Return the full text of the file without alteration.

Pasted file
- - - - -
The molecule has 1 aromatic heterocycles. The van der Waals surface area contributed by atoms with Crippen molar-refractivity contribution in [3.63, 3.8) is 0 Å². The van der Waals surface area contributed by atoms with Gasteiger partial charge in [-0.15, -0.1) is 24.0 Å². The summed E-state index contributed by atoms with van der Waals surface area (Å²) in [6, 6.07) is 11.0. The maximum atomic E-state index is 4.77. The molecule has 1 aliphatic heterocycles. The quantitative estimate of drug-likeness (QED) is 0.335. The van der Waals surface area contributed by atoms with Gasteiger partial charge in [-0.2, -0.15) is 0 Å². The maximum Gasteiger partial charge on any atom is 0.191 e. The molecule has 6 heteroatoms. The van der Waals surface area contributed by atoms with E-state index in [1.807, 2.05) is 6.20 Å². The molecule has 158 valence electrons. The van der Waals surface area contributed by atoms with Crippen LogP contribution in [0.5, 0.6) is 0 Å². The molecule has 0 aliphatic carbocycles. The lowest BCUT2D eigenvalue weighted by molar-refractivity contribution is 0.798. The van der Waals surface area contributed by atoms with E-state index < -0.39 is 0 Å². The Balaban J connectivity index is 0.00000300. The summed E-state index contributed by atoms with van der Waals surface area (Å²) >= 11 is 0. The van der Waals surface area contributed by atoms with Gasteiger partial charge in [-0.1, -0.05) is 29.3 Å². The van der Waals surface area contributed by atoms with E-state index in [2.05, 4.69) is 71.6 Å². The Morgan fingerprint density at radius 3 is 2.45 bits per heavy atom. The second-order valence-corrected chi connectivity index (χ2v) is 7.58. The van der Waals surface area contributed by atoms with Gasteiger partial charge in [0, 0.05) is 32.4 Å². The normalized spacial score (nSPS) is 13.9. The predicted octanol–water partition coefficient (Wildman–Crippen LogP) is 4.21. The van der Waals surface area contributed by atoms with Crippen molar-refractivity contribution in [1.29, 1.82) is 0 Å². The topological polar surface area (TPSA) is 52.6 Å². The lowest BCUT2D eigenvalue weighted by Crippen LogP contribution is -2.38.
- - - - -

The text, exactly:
The molecule has 1 aromatic heterocycles. The van der Waals surface area contributed by atoms with Crippen molar-refractivity contribution in [3.63, 3.8) is 0 Å². The van der Waals surface area contributed by atoms with Gasteiger partial charge in [-0.15, -0.1) is 24.0 Å². The summed E-state index contributed by atoms with van der Waals surface area (Å²) in [6, 6.07) is 11.0. The maximum atomic E-state index is 4.77. The molecule has 1 aliphatic heterocycles. The quantitative estimate of drug-likeness (QED) is 0.335. The van der Waals surface area contributed by atoms with Gasteiger partial charge in [-0.2, -0.15) is 0 Å². The maximum Gasteiger partial charge on any atom is 0.191 e. The molecule has 6 heteroatoms. The van der Waals surface area contributed by atoms with E-state index in [1.807, 2.05) is 6.20 Å². The molecule has 158 valence electrons. The van der Waals surface area contributed by atoms with Crippen LogP contribution in [0.5, 0.6) is 0 Å². The molecule has 0 aliphatic carbocycles. The lowest BCUT2D eigenvalue weighted by molar-refractivity contribution is 0.798. The van der Waals surface area contributed by atoms with E-state index < -0.39 is 0 Å². The Balaban J connectivity index is 0.00000300. The summed E-state index contributed by atoms with van der Waals surface area (Å²) >= 11 is 0. The van der Waals surface area contributed by atoms with Gasteiger partial charge in [-0.1, -0.05) is 29.3 Å². The van der Waals surface area contributed by atoms with E-state index in [2.05, 4.69) is 71.6 Å². The Morgan fingerprint density at radius 3 is 2.45 bits per heavy atom. The second-order valence-corrected chi connectivity index (χ2v) is 7.58. The van der Waals surface area contributed by atoms with Gasteiger partial charge in [0, 0.05) is 32.4 Å². The normalized spacial score (nSPS) is 13.9. The predicted octanol–water partition coefficient (Wildman–Crippen LogP) is 4.21. The van der Waals surface area contributed by atoms with Crippen molar-refractivity contribution in [1.29, 1.82) is 0 Å². The topological polar surface area (TPSA) is 52.6 Å². The lowest BCUT2D eigenvalue weighted by Crippen LogP contribution is -2.38.